completed one experiment on hedging the results of which indicate that
the practice may be of some value.

Plans for project for coming 2 year period:
1. Evaluate lines and strains developed by Florida breeders and hope that
by 1973 one or more fixed tomato types suited to mechanical harvesting
will have reached the variety release stage. The lines are:
Tomato Lines Resistance
STEP 570 407-D3 J2* Verticillium
STEP 586 2153-D3 Vert.
STEP 587 2179-D3 Vert.
Fla. Line 2153-D5 Vert.
Fla. Line 2367-D2 Vert. and Fusarium race 2
2. Develop cultural practices which can be recommended for tomatoes
grown for mechanical harvest.

*J2 jointless peduncle allows calyx to remain on fruit stem when fruit
is removed.










PROGRESS REPORT


Project: State Project 1406

Title: Variety development, cultural practices and mechanical harvesting
systems for fresh market tomatoes.

Leaders: D. D. Gull, H. H. Bryan, L. H. Halsey, A. P. Lorz, W. W. Deen,
N. C. Hayslip, P. H. Everett, R. C. Fluck, J. W. Strobel, J. P.
Crill, and D. S. Burgis.

Objective: 1-Breed and evaluate tomato varieties suitable for mechanical
harvesting in Florida. 2-Develop and test mechanical harvesting system
for fresh market tomatoes. 3-Determine best production methods to assist
mechanical harvesting. 4-Determinefruit characteristics desirable for
mechanically harvested tomatoes, post-harvest physiology, and evaluation of
handling systems.

Report of Progress:

Simulated harvest of fruits into pallets containing water, to mini-
mize mechanical damage, showed no appreciable damage to fruit if removed
from the water in less than 6 hours. Longer periods in water caused crack-
ing, penteration of the stem scar, and increased incidence of decay.
Susceptibility of tomato fruits to surface abrasion is inversely pro-
portional to maturity. The shoulder area of tomato fruits is more resist-
ant to skin puncture than the blossom end.
Mechanically harvesting tomatoes with the Clemson machine resulted in
a 30% reduction in number of marketable fruit as compared to hand picking;
principal cause of reduction was decay and sand abrasion.
Coarse sand caused puncture of fruit cuticle while fine sand particles
caused a "blistering" but no break of cuticle.

Work Planned:

Determine the effect of pre-harvestapplications of Ethrel on ripening
of mechanically harvested green tomatoes. Investigate post-harvest fruit
maturity separation by electronic color sorting and mass flow (bulk density)
techniques. Continue evaluating handling systems as they are developed.








PROGRESS REPORT


Project: State 1406

Title: Variety Development, Cultural Practices and Mechanical Harvesting
Systems for Fresh Market Tomatoes.

Leaders: L. H. Halsey, Vegetable Crops Department

Objective: 1. Breed and evaluate tomato varieties suitable for mechanical
harvesting in Florida. 2. Develop and test mechanical harvesting system
for fresh market tomatoes. 3. Determine best production methods to assist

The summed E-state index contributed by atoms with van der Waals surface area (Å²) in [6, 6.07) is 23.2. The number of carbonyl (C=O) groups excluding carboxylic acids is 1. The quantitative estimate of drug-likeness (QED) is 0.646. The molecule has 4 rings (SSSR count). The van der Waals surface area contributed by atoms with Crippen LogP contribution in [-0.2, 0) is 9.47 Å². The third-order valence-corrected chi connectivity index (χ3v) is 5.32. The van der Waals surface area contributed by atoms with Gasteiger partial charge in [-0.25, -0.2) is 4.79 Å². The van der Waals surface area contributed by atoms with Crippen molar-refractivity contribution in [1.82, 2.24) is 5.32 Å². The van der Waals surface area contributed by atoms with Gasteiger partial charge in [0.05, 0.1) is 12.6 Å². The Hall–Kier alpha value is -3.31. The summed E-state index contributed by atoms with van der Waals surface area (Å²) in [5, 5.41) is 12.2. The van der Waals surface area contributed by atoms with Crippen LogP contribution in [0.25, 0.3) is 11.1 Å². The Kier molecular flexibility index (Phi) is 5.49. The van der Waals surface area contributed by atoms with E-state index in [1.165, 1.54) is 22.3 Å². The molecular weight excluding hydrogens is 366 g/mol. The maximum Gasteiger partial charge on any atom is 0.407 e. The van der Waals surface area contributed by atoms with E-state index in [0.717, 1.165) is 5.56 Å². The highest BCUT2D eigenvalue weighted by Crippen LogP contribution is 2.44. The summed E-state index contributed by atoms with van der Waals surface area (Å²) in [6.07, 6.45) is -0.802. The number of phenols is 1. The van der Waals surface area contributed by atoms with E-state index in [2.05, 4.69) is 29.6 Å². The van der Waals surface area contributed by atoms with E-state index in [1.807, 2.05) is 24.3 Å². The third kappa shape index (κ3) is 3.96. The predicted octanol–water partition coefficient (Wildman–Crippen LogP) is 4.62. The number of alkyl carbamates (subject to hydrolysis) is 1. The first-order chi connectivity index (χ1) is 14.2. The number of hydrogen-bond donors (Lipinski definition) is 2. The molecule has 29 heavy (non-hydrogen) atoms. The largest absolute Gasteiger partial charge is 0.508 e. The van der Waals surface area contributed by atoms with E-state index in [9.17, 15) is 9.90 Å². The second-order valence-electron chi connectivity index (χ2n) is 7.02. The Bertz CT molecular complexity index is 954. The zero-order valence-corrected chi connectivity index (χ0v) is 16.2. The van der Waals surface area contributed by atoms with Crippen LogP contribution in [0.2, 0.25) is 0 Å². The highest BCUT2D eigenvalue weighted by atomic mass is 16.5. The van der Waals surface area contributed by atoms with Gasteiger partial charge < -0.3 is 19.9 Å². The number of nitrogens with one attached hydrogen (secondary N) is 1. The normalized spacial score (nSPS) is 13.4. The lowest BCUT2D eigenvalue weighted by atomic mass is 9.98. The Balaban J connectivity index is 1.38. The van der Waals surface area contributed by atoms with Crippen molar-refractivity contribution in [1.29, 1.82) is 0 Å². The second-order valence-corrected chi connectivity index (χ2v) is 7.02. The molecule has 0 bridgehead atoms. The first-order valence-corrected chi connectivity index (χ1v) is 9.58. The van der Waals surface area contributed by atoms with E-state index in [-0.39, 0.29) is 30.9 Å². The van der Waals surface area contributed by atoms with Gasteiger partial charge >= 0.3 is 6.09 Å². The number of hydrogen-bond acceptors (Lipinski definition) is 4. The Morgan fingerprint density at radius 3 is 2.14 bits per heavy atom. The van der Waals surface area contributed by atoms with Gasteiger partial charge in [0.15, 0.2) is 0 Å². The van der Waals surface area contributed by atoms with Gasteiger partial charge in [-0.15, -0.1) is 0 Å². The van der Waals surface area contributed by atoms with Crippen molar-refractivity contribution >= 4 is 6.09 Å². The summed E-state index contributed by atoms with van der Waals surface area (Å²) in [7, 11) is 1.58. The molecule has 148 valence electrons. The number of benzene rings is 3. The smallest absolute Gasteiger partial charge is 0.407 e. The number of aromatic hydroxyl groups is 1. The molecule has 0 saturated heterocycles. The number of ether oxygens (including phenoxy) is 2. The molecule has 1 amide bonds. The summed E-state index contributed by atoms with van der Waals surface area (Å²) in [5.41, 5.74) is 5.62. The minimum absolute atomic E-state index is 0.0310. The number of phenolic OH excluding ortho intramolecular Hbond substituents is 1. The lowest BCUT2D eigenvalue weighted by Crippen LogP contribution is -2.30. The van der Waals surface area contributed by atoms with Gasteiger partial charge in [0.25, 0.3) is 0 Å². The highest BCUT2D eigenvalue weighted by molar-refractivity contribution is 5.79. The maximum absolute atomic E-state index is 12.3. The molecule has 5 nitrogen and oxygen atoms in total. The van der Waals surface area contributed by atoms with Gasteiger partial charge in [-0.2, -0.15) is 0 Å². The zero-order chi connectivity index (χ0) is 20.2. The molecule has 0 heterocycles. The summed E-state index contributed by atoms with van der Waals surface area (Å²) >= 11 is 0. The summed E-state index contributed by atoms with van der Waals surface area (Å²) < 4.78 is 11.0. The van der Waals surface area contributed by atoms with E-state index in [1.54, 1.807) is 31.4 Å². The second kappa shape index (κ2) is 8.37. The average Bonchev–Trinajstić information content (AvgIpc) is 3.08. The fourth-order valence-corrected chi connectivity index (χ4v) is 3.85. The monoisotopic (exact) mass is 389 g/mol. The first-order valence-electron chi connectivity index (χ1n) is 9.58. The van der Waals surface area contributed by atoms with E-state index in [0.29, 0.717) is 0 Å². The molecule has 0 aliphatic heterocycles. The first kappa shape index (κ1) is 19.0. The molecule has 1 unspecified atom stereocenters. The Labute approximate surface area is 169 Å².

mechanical harvesting. 4. Determine fruit characteristics desirable for
mechanically harvested tomatoes.

Report of Progress:
Small, large and unsized seed of Homestead 24 and Floradel tomatoes
were planted at one-half and one inch depths. Results showed that for
tomatoes obtained at a single harvest such as would occur with a once-over
harvest by machine, there were relatively few responses to sizing the seed
into large and small groups, compared with unsized seed. Also, the depth
of planting, within the range tested and with adequate moisture, had only
a small effect on the production of marketable fresh tomatoes. Varieties
differed in that Homestead 24 benefitted most from small seed, and Floradel
from large and unsized seed, in production of size 6 x 6 tomatoes.

Work planned:
More critical studies of seed size effects and their interaction with
varieties. Varieties most suitable for M.H. will be included as they become
available. Variety response to time of harvest and various cultural factors
will be determined.

Publication:
Halsey, L. H. 1969. Seed Size and Planting Depth Effects on Two
Tomato Cultivars. Proc. Fla. State Hort. Soc. 84: (In Press).






Project: Project 1406
Title: Variety Development, Cultural Practices and Mechanical Harvesting
Systems for Fresh Market Tomatoes
Leaders: Bagnall, Bartz, Burgis, Crill, Deen, Everett, Fluck, Gull, Halsey,
Hayslip, Locascio, Lorz, Nettles, Segall, Shaw, Southam, Villalon


The phase of the work reported here concerns the breeding of dwarf types
suitable for high population density studies in connection with mechanical
harvesting.

From a complex involving erect dwarf (Tiny Tim) prostrate dwarf (Miniature),
several birdsnest types back crossed to multiple disease resistant stocks many
bizarre plant habit phenotypes are appearing whose breeding potential needs to
be further investigated.

Ideally we are hoping to establish types characterized by a small erect
plant with two to three commercially acceptable fruits simultaneously harvestable
and completely held free from contact with the ground.

We are using some of the California processing types to introduce elongated